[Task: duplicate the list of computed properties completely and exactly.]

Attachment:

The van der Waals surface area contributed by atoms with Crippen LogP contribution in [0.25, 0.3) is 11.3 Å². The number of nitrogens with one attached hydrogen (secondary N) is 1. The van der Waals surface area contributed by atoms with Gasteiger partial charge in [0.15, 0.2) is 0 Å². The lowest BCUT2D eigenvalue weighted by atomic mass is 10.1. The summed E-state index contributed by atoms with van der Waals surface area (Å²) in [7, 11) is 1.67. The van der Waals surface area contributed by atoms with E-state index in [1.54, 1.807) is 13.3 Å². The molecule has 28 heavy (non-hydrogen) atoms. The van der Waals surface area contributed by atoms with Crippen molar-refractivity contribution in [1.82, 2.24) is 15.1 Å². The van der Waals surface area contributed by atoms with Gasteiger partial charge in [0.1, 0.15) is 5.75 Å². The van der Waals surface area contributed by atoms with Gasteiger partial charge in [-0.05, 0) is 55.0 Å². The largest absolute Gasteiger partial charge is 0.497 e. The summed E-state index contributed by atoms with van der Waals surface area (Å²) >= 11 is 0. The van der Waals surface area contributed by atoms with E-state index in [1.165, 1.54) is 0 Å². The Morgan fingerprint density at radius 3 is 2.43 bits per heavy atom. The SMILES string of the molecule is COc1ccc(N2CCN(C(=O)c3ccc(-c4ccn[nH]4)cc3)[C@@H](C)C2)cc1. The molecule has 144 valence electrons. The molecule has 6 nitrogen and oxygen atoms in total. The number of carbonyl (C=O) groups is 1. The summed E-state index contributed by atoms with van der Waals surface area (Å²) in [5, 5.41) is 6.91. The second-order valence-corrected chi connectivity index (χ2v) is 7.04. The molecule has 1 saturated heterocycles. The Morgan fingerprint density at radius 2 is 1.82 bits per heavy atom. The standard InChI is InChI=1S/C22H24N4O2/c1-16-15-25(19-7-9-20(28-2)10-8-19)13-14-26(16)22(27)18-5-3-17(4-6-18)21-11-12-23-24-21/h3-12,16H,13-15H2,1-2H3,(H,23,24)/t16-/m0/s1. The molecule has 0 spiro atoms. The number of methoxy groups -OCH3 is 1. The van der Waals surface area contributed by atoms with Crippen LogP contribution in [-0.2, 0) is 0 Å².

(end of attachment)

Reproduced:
The van der Waals surface area contributed by atoms with Crippen LogP contribution in [0.25, 0.3) is 11.3 Å². The number of nitrogens with one attached hydrogen (secondary N) is 1. The van der Waals surface area contributed by atoms with Gasteiger partial charge in [0.15, 0.2) is 0 Å². The lowest BCUT2D eigenvalue weighted by atomic mass is 10.1. The summed E-state index contributed by atoms with van der Waals surface area (Å²) in [7, 11) is 1.67. The van der Waals surface area contributed by atoms with E-state index in [1.54, 1.807) is 13.3 Å². The molecule has 28 heavy (non-hydrogen) atoms. The van der Waals surface area contributed by atoms with Crippen molar-refractivity contribution in [1.82, 2.24) is 15.1 Å². The van der Waals surface area contributed by atoms with Gasteiger partial charge in [0.1, 0.15) is 5.75 Å². The van der Waals surface area contributed by atoms with Gasteiger partial charge in [-0.05, 0) is 55.0 Å². The largest absolute Gasteiger partial charge is 0.497 e. The summed E-state index contributed by atoms with van der Waals surface area (Å²) >= 11 is 0. The van der Waals surface area contributed by atoms with E-state index in [1.165, 1.54) is 0 Å². The Morgan fingerprint density at radius 3 is 2.43 bits per heavy atom. The SMILES string of the molecule is COc1ccc(N2CCN(C(=O)c3ccc(-c4ccn[nH]4)cc3)[C@@H](C)C2)cc1. The molecule has 144 valence electrons. The molecule has 6 nitrogen and oxygen atoms in total. The number of carbonyl (C=O) groups is 1. The summed E-state index contributed by atoms with van der Waals surface area (Å²) in [5, 5.41) is 6.91. The second-order valence-corrected chi connectivity index (χ2v) is 7.04. The molecule has 1 saturated heterocycles. The Morgan fingerprint density at radius 2 is 1.82 bits per heavy atom. The standard InChI is InChI=1S/C22H24N4O2/c1-16-15-25(19-7-9-20(28-2)10-8-19)13-14-26(16)22(27)18-5-3-17(4-6-18)21-11-12-23-24-21/h3-12,16H,13-15H2,1-2H3,(H,23,24)/t16-/m0/s1. The molecule has 0 spiro atoms. The number of methoxy groups -OCH3 is 1. The van der Waals surface area contributed by atoms with Crippen LogP contribution in [-0.2, 0) is 0 Å².